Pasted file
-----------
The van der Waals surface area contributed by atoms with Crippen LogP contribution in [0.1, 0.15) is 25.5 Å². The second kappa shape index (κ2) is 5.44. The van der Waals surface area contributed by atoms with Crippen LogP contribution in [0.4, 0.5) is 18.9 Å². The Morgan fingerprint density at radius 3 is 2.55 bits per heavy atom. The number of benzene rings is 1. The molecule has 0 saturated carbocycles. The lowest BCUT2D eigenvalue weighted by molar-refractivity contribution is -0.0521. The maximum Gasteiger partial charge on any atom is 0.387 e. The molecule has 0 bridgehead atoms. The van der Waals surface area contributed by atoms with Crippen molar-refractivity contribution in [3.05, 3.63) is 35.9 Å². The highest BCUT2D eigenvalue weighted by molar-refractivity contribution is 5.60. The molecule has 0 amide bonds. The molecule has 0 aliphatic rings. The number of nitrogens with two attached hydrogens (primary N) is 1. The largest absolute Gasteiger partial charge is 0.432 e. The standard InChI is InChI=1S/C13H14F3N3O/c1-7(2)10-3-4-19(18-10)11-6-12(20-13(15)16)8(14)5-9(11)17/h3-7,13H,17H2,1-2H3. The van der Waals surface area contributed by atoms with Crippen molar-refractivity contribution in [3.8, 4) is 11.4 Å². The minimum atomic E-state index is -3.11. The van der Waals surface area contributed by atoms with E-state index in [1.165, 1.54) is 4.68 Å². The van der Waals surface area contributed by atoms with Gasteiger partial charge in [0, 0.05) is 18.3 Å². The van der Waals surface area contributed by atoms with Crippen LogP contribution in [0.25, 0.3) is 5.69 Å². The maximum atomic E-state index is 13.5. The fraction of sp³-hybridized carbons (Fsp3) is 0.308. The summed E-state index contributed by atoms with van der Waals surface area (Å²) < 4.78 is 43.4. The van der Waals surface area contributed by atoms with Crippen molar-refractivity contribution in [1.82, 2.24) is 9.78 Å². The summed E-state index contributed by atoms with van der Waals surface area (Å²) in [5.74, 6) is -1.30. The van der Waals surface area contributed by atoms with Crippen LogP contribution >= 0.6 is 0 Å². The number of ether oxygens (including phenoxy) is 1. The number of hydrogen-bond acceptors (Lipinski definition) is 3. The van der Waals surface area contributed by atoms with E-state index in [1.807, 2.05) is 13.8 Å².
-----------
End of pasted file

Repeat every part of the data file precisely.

The van der Waals surface area contributed by atoms with Crippen LogP contribution in [0.1, 0.15) is 25.5 Å². The second kappa shape index (κ2) is 5.44. The van der Waals surface area contributed by atoms with Crippen LogP contribution in [0.4, 0.5) is 18.9 Å². The Morgan fingerprint density at radius 3 is 2.55 bits per heavy atom. The number of benzene rings is 1. The molecule has 0 saturated carbocycles. The lowest BCUT2D eigenvalue weighted by molar-refractivity contribution is -0.0521. The maximum Gasteiger partial charge on any atom is 0.387 e. The molecule has 0 bridgehead atoms. The van der Waals surface area contributed by atoms with Crippen molar-refractivity contribution in [3.05, 3.63) is 35.9 Å². The highest BCUT2D eigenvalue weighted by molar-refractivity contribution is 5.60. The molecule has 0 amide bonds. The molecule has 0 aliphatic rings. The number of nitrogens with two attached hydrogens (primary N) is 1. The largest absolute Gasteiger partial charge is 0.432 e. The standard InChI is InChI=1S/C13H14F3N3O/c1-7(2)10-3-4-19(18-10)11-6-12(20-13(15)16)8(14)5-9(11)17/h3-7,13H,17H2,1-2H3. The van der Waals surface area contributed by atoms with Crippen molar-refractivity contribution in [3.8, 4) is 11.4 Å². The minimum atomic E-state index is -3.11. The van der Waals surface area contributed by atoms with E-state index in [1.165, 1.54) is 4.68 Å². The van der Waals surface area contributed by atoms with Gasteiger partial charge in [0, 0.05) is 18.3 Å². The van der Waals surface area contributed by atoms with Crippen LogP contribution in [0.25, 0.3) is 5.69 Å². The maximum atomic E-state index is 13.5. The fraction of sp³-hybridized carbons (Fsp3) is 0.308. The summed E-state index contributed by atoms with van der Waals surface area (Å²) < 4.78 is 43.4. The van der Waals surface area contributed by atoms with Crippen molar-refractivity contribution in [1.82, 2.24) is 9.78 Å². The summed E-state index contributed by atoms with van der Waals surface area (Å²) in [5.74, 6) is -1.30. The van der Waals surface area contributed by atoms with Crippen LogP contribution >= 0.6 is 0 Å². The number of ether oxygens (including phenoxy) is 1. The number of hydrogen-bond acceptors (Lipinski definition) is 3. The van der Waals surface area contributed by atoms with E-state index in [1.807, 2.05) is 13.8 Å².